A new article, just published online in the journal Emotional and Behavioural Difficulties, presents research suggesting that the diagnosis of ADHD is philosophically inadequate, fails to explain the complexity of children’s experiences, and may actually increase the distress experienced by children in the long run.
“ADHD, however adequate it may seem, is founded on inadequate knowledge,” the researchers write, “and the legitimacy of the individual diagnosis should, therefore, be questioned on the grounds that on a long term scale it is passivizing and stigmatizing rather than liberating.”
The researchers, Mattias Nilsson Sjöberg and Johan Dahlbeck, note that “Despite enormous amounts of medical research on ADHD it remains a fact that ‘[n]o biological marker is diagnostic for ADHD’. Accordingly, it is somewhat paradoxical that the same diagnostic manual deﬁnes ADHD as a neurodevelopmental disorder.”
However, they argue that “Diagnosis—however inadequate—may oﬀer a kind of defense against mental distress (pain/sadness).” From this standpoint, they suggest that the most important question pertaining to ADHD is “Whose pain is primarily addressed?”
The evidence, according to the researchers, is that it is the distress of others—teachers and parents—that is being soothed via the diagnosis, rather than the distress of children themselves.
To make their point, the researchers cite a statement concerning ‘ADHD’ by the Swedish National Board of Health and Welfare:
“Parents who experience that their children are difficult to manage, without understanding why, are relieved when given a diagnosis and information about what it means. The diagnosis provides a name for the difficulties of the child and makes it easier for parents to acquire knowledge and to come in contact with others with similar experiences.”
Sjöberg and Dahlbeck summarize this: Children are considered to have the disorder if others (primarily teachers and parents) complain that the child does not focus attentively enough, sit still enough, or even play quietly enough. According to this guideline, diagnosis is effective because it provides an explanation, to others, regarding why the child does not meet the demands of the parent. For instance, if a child is playing loudly and running around, perhaps even at times the parent considers inappropriate, this can now be explained as a “disorder.”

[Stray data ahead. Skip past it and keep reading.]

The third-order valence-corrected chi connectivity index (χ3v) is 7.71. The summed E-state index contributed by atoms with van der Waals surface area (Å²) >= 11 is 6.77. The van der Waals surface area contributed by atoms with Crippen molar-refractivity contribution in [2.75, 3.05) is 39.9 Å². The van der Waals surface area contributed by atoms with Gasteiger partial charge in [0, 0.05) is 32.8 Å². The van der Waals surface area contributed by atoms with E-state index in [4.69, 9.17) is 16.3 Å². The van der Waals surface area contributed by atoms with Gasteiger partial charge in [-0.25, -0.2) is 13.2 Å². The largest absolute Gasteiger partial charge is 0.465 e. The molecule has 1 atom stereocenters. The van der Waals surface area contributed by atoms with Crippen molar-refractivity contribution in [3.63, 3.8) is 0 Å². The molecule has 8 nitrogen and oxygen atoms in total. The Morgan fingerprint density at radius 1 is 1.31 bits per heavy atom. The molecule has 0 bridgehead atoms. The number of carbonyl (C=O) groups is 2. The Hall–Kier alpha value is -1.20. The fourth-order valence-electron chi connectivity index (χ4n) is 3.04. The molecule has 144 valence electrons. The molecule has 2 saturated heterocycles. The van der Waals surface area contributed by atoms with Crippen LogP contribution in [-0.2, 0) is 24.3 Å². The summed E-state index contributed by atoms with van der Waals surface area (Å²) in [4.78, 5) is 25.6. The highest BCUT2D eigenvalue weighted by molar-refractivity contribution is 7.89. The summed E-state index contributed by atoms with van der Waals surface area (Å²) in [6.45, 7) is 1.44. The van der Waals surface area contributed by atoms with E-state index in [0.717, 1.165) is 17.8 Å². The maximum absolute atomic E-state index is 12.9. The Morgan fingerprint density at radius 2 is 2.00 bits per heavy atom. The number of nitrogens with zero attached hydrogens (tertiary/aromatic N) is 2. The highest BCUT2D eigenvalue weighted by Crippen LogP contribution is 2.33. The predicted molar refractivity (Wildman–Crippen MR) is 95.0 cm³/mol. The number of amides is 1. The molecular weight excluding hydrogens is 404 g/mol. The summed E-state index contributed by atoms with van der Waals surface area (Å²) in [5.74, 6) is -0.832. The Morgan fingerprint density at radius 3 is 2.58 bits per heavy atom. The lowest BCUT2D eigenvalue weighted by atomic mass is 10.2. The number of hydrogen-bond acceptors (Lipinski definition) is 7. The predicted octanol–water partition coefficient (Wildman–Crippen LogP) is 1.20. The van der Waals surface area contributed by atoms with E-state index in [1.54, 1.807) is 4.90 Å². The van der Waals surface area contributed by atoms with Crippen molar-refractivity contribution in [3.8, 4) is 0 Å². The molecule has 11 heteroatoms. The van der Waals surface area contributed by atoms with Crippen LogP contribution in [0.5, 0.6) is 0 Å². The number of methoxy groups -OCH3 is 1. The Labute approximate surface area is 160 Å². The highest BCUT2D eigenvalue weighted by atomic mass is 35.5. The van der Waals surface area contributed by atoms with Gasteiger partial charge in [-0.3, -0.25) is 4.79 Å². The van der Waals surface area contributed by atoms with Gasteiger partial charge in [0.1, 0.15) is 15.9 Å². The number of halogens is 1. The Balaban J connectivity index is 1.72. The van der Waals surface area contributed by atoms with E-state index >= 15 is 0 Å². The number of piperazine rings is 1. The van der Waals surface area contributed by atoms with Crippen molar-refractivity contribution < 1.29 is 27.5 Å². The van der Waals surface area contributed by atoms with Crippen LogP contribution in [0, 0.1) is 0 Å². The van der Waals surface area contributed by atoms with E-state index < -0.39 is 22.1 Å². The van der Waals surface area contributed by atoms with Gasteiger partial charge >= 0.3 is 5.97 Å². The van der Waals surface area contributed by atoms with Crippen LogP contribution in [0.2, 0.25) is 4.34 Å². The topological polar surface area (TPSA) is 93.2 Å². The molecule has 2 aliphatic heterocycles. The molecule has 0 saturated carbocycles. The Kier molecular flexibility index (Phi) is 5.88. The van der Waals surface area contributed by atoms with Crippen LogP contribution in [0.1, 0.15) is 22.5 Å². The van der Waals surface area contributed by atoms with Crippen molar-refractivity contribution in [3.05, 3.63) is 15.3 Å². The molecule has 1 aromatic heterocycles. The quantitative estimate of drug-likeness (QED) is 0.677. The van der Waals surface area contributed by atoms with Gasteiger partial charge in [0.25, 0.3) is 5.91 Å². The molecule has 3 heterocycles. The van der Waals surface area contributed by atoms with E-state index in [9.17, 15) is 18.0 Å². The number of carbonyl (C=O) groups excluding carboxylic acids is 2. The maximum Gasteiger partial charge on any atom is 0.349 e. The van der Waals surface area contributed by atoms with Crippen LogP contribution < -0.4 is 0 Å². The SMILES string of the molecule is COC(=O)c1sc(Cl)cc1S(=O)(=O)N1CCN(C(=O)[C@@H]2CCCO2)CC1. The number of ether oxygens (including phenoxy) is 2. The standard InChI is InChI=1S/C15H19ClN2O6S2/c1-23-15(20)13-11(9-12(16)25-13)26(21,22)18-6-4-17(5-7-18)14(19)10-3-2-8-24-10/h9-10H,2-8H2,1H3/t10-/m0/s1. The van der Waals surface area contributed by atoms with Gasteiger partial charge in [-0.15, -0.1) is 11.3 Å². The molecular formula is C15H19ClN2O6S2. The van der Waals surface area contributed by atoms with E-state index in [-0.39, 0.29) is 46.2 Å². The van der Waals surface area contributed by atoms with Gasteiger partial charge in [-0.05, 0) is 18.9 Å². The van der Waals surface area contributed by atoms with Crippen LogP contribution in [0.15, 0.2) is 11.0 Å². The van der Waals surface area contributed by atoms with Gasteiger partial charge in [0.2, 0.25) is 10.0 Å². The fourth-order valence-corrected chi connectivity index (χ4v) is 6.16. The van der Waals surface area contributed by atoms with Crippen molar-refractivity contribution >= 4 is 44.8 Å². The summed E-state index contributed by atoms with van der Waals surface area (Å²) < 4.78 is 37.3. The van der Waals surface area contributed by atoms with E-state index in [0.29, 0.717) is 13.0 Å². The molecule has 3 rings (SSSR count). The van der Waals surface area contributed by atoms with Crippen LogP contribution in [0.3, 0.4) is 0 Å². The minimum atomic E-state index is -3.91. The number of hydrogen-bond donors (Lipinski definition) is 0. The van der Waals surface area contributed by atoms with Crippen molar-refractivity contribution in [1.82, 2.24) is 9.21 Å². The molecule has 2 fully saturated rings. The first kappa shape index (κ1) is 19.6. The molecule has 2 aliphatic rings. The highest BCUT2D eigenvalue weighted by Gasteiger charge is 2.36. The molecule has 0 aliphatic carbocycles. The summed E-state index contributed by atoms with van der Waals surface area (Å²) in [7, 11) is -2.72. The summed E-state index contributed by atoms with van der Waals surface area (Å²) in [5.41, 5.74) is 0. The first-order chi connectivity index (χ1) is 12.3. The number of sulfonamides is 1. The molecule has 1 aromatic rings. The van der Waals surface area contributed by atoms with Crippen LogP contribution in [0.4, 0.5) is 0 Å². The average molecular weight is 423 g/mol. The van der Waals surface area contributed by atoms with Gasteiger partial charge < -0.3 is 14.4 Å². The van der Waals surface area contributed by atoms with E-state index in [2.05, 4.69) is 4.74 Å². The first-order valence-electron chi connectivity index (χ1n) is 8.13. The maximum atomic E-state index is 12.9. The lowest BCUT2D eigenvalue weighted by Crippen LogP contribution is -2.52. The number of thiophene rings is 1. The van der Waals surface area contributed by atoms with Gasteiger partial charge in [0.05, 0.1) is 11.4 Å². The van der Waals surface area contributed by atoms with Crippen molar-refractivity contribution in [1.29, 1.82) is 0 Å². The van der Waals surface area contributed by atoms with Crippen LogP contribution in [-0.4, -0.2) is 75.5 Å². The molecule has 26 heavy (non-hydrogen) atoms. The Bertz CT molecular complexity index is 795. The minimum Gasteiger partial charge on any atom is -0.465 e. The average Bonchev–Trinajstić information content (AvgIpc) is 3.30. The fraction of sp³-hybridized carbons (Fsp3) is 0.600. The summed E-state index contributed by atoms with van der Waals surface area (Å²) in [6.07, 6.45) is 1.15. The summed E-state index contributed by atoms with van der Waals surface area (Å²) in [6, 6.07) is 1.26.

Thus, as Sjöberg and Dahlbeck explain, the diagnosis of ADHD does not help the child so much as it provides an explanation to those who find the child’s behavior intolerable. Indeed, the authors state that “The labeling tends to target and beneﬁt parents and other people in the child’s immediate environment rather than the child.”
The researchers cite studies that demonstrate the ways diagnosis helps parents and teachers make sense of the child’s behavior, while children themselves tend to try to distance themselves from the diagnosis. According to research on children’s experiences of ADHD diagnosis, they tend to feel that the diagnosis does not adequately explain or label their experience. Additionally, each individual child with the ADHD diagnosis may have a very different way of interacting with the world and may exhibit different symptoms. In this way, the diagnosis is inadequate for explaining the difficulties children experience.
Research has shown that the diagnosis of ADHD is most commonly given to the youngest children in the classroom. Despite the fact that these children are at a developmentally different stage, they are pathologized as having a mental illness. Children given the diagnosis are often given a diagnosis and medicated although they might be more energetic or simply younger than others.
It is also important to note that outcome research shows that stimulant medications do not result in better long-term outcomes for children. In some cases, medicated children had worse outcomes and far more adverse effects than children who did not receive treatment.
In terms of stigmatization and disempowerment, the psychiatric argument holds that biomedical explanations reduce blame by indicating that the child is not responsible for their behavior if they have the “disorder.” However, research has found that these explanations actually increase stigma and self-blame because they localize the problem within a damaged brain—essentially telling children that they are fundamentally broken individuals.
The diagnosis of ADHD has been increasingly criticized for many years. This year, in particular, has included calls for the retraction of misleading research falsely purporting to show a biological cause. Indeed, Keith Conners, the very researcher who performed the initial research into ADHD medications was a leader at criticizing the diagnosis. In addition, Allen Frances, who played a role in codifying ADHD as a mental health illness, has also been a powerful voice critiquing the diagnosis, especially the rampant overdiagnosis and overmedication of children that has accompanied it. Researchers have even argued that the diagnosis does not meet the DSM’s own criteria for a “disorder.”
The current researchers assert that rather than reducing the distress of children, the ADHD diagnosis soothes parents and teachers, but leaves children stigmatized and disempowered.
Sjöberg, M. N., & Dahlbeck, J. (2017). The inadequacy of ADHD: a philosophical contribution. Emotional and Behavioural Difficulties, doi: 10.1080/13632752.2017.1361709 (Link)